Checking Safety Systems:

Safety systems need to be tested and checked, for suitability as well as functionality. Kite safety systems need to be checked by experienced kiters. In controlled conditions. (I.E. not strong winds)

 

Semi-Suicide System:

The other type of safety system that is being used is the semi-suicide system.

The problem with semi suicide systems is that they do not give the rider the ability to depower the kite in all situations.

This is less off a problem in light winds, but is a serious problem in stronger wind,

 

Mini 5th line systems.

One type of Semi Suicide system is the Mini-5th. Mini fifth lines have a second safety line that goes up to a “V” in the lines, where the two-front lines meet. The safety line pulls equally on the v and both front lines get pulled. The kite can only depower as much as it is designed to do. This depends on the kites shape and the kite’s bridle system.

It should be notes that there are no true 100% depower kites, because all kites generate drag, even when held at  degrees angle of attach or when flagged out from a wing tip or corner. BUT Kites that do not have an SLE or bow type bridle will retain much of their power after their safety systems have been activated.

Of the modern kite shapes, the hybrid kites with mini bridals do this. And C-kites as well.

Deltas and C-Bow style kites.

 

Autonomous Depower = Autonomous Stopping:

The ability to fully depower the kite is necessary in order to stop. To cease motion is vital when getting close to hazards, obstacles or other kiters.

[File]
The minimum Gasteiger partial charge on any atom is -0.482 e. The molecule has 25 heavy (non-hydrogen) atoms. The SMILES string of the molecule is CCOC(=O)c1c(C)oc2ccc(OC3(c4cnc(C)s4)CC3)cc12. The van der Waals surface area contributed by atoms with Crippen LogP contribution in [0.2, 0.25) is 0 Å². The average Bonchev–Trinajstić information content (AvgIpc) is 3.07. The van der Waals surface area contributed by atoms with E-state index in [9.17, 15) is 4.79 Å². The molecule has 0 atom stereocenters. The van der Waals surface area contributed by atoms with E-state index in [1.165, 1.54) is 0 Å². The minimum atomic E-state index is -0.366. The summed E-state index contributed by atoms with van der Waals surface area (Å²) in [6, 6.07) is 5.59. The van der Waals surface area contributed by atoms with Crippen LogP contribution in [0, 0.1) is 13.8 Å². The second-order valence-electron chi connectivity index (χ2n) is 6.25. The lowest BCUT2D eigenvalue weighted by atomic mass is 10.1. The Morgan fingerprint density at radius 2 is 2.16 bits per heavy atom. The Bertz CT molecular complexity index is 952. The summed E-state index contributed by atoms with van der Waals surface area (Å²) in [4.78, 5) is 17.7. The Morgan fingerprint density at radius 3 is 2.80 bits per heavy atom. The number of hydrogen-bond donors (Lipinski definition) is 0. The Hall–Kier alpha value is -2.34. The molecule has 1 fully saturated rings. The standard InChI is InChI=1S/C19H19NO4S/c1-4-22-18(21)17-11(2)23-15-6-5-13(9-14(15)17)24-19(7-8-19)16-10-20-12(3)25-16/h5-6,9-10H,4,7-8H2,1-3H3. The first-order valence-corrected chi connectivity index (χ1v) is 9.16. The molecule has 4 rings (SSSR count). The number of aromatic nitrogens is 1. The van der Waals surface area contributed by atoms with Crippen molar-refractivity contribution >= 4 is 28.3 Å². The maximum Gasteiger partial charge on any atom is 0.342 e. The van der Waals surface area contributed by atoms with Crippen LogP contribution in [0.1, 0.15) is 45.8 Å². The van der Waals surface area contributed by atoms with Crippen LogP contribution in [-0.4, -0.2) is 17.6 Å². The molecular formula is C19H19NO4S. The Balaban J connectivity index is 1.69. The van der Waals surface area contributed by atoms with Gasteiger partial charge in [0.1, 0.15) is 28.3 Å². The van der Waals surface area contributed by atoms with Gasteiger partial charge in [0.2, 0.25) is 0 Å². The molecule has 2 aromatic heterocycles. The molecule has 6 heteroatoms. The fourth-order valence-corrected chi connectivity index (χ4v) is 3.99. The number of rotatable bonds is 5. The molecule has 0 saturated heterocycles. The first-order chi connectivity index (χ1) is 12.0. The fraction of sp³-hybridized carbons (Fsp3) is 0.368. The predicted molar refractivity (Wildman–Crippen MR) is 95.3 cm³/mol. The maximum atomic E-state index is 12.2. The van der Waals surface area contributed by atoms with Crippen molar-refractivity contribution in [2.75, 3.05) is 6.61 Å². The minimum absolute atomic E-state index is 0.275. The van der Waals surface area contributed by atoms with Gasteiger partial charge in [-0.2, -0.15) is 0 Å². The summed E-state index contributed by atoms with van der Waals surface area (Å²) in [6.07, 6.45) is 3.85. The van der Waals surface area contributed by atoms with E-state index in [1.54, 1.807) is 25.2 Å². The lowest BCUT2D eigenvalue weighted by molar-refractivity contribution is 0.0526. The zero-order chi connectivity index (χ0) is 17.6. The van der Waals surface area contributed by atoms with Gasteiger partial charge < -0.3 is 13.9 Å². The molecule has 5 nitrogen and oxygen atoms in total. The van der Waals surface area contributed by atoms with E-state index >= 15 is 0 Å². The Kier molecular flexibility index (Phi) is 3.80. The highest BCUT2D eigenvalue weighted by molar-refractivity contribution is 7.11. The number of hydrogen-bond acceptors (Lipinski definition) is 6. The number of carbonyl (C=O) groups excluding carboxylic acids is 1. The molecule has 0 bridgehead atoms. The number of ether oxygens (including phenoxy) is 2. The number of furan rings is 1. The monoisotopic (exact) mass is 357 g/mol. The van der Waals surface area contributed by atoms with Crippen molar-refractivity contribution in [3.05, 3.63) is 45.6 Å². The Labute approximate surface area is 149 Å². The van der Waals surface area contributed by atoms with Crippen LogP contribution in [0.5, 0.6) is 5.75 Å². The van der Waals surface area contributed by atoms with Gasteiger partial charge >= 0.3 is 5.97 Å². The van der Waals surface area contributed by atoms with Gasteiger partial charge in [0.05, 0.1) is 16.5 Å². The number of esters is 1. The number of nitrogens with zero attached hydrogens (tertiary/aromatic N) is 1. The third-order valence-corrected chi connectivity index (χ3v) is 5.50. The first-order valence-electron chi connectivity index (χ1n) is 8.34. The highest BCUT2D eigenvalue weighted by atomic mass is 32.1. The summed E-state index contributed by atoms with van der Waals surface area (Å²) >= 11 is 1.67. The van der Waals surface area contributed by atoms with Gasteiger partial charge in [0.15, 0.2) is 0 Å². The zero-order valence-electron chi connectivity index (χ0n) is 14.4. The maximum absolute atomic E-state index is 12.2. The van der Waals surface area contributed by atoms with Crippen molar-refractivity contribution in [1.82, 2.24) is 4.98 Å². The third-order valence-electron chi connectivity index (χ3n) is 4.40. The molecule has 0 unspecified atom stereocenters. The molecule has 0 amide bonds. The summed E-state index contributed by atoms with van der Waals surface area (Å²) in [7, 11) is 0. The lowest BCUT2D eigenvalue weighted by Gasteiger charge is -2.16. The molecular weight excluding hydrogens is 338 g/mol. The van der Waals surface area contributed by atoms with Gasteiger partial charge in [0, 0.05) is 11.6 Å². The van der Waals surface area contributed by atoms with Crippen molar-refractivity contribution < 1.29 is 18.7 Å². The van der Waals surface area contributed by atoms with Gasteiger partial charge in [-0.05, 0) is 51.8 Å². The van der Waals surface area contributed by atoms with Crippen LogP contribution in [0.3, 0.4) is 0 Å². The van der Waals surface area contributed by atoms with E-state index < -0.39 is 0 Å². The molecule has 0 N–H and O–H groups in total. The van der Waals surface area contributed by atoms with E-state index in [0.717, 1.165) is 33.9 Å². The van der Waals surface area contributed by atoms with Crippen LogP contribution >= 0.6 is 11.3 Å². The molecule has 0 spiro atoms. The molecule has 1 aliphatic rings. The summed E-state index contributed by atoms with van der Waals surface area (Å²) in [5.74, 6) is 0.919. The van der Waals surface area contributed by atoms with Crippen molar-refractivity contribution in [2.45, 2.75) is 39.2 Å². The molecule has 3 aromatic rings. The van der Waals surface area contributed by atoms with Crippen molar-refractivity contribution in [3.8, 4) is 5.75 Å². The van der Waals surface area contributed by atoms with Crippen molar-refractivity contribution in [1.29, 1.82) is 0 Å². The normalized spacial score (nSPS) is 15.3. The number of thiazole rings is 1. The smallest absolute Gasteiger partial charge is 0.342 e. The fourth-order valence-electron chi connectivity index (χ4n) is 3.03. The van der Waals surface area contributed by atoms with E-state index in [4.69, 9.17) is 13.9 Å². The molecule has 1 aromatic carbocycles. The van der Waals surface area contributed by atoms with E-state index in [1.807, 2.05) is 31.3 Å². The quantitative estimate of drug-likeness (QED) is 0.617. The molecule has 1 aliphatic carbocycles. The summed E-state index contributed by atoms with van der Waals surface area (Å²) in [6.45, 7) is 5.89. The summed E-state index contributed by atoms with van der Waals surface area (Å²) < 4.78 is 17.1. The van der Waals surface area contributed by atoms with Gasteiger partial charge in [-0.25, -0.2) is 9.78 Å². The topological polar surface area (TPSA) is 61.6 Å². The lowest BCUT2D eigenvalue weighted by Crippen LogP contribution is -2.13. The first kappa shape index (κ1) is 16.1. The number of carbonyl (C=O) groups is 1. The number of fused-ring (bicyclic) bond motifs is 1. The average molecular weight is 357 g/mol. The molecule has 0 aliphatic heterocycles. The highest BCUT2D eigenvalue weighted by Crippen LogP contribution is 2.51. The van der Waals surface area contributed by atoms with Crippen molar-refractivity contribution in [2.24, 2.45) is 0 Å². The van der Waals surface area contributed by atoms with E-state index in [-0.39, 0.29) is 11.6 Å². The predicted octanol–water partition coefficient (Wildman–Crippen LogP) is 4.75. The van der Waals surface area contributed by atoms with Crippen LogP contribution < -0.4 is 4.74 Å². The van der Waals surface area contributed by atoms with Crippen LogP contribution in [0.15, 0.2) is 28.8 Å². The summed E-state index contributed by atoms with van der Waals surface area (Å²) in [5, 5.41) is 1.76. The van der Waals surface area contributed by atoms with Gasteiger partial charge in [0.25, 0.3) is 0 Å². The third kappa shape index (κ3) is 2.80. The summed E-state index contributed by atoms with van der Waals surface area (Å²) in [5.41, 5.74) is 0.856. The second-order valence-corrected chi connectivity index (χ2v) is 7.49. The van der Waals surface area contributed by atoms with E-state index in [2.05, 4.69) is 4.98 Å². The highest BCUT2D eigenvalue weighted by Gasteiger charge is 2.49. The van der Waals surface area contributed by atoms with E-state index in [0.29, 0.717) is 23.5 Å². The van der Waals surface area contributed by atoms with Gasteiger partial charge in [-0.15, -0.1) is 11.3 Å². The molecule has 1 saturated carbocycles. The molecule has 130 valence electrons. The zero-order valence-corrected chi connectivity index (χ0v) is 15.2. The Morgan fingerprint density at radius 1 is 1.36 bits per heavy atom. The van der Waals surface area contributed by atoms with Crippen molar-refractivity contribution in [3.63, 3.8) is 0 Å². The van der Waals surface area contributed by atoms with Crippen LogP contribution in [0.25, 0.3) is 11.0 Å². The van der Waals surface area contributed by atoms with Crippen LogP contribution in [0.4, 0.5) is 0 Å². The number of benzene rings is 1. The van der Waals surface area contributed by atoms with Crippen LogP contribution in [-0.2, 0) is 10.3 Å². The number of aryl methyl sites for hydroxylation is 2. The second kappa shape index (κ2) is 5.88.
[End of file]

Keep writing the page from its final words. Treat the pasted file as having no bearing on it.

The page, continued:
The kiteboarder needs the ability to autonomously depower the kite and come to a complete standstill. Either on land or in the water.

 

Unsafe-systems:

Any system that does not depower the kite 100% should be considered less than safe.

Semi Suicide safety systems are not recommended for beginners and they are not recommend for use in strong winds.

 

Ejecting the kite:

In an emergency a semi-suicide system user may need to eject the kite. This is not a good option for two reasons, the kiter loses the kite, and the kite becomes a hazard to other people and property.

 

Loose Kites:

When a kite gets lose it is a hazard to other kiters and other water users. A loser kite can also become dangerous as it comes onto land, and can cause injuries and property damage.’

Loose kites can entangle the lines of other kiters and burden the victim with a second kite. When the bar of the loose kite hits the lines of the kiter the lose kite can become tangled and get fully powered. When this happens the victim has no control over the parasite kite because its bar is out of reach at close to their own kite. This can easily overwhelm the victim and drag them through the water, or underwater or even into obstacles. This situation has been known to cause fatalities.

 

Kite leashes:

All kites need safety leashes.

The safety leash is often misunderstood. But one important thing to remember is that one of its jobs of to prevent the kite from getting lose and becoming a hazard to the public.

the kite leash is for everyone else’s safety.

The kite leash also keep the rider in contact with the kite, and prevents many accidental ejections. The kite is a rider’s life line, and becoming accidentally detached from a kite can be distressful an dangerous for the person using the kite as well. A free-swimming kite-less kiter is a difficult target to see for would-be rescuers, and is also difficult to see by other boat traffic,. A free-swimming kiter could be run over by powerboats or other water traffic.

A free-swimming kiter has to swim to shore unaided. And hopefully a free-swimming kiter will be wearing adequate floatation as well. As well and thermal protection to avoid exposure in a prolonged immersion.

After losing a kit